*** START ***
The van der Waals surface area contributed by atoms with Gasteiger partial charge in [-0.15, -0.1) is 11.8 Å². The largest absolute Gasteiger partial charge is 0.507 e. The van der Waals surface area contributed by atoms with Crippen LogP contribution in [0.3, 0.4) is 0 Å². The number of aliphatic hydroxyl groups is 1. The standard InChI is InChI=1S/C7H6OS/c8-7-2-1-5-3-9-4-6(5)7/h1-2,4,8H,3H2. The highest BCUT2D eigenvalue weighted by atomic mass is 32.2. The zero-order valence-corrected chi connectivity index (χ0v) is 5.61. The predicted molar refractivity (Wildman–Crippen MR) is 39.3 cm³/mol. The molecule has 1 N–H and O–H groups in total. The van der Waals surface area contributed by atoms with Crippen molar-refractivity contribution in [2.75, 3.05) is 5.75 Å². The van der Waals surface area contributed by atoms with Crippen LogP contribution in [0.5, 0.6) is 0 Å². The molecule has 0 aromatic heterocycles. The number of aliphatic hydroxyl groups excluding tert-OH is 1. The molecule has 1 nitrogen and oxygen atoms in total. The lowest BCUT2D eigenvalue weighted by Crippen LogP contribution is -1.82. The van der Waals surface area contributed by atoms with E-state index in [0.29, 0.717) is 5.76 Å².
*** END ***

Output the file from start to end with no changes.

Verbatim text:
The van der Waals surface area contributed by atoms with Gasteiger partial charge in [-0.15, -0.1) is 11.8 Å². The largest absolute Gasteiger partial charge is 0.507 e. The van der Waals surface area contributed by atoms with Crippen LogP contribution in [0.3, 0.4) is 0 Å². The number of aliphatic hydroxyl groups is 1. The standard InChI is InChI=1S/C7H6OS/c8-7-2-1-5-3-9-4-6(5)7/h1-2,4,8H,3H2. The highest BCUT2D eigenvalue weighted by atomic mass is 32.2. The zero-order valence-corrected chi connectivity index (χ0v) is 5.61. The predicted molar refractivity (Wildman–Crippen MR) is 39.3 cm³/mol. The molecule has 1 N–H and O–H groups in total. The van der Waals surface area contributed by atoms with Crippen molar-refractivity contribution in [2.75, 3.05) is 5.75 Å². The van der Waals surface area contributed by atoms with Crippen LogP contribution in [0.5, 0.6) is 0 Å². The molecule has 0 aromatic heterocycles. The number of aliphatic hydroxyl groups excluding tert-OH is 1. The molecule has 1 nitrogen and oxygen atoms in total. The lowest BCUT2D eigenvalue weighted by Crippen LogP contribution is -1.82. The van der Waals surface area contributed by atoms with E-state index in [0.29, 0.717) is 5.76 Å².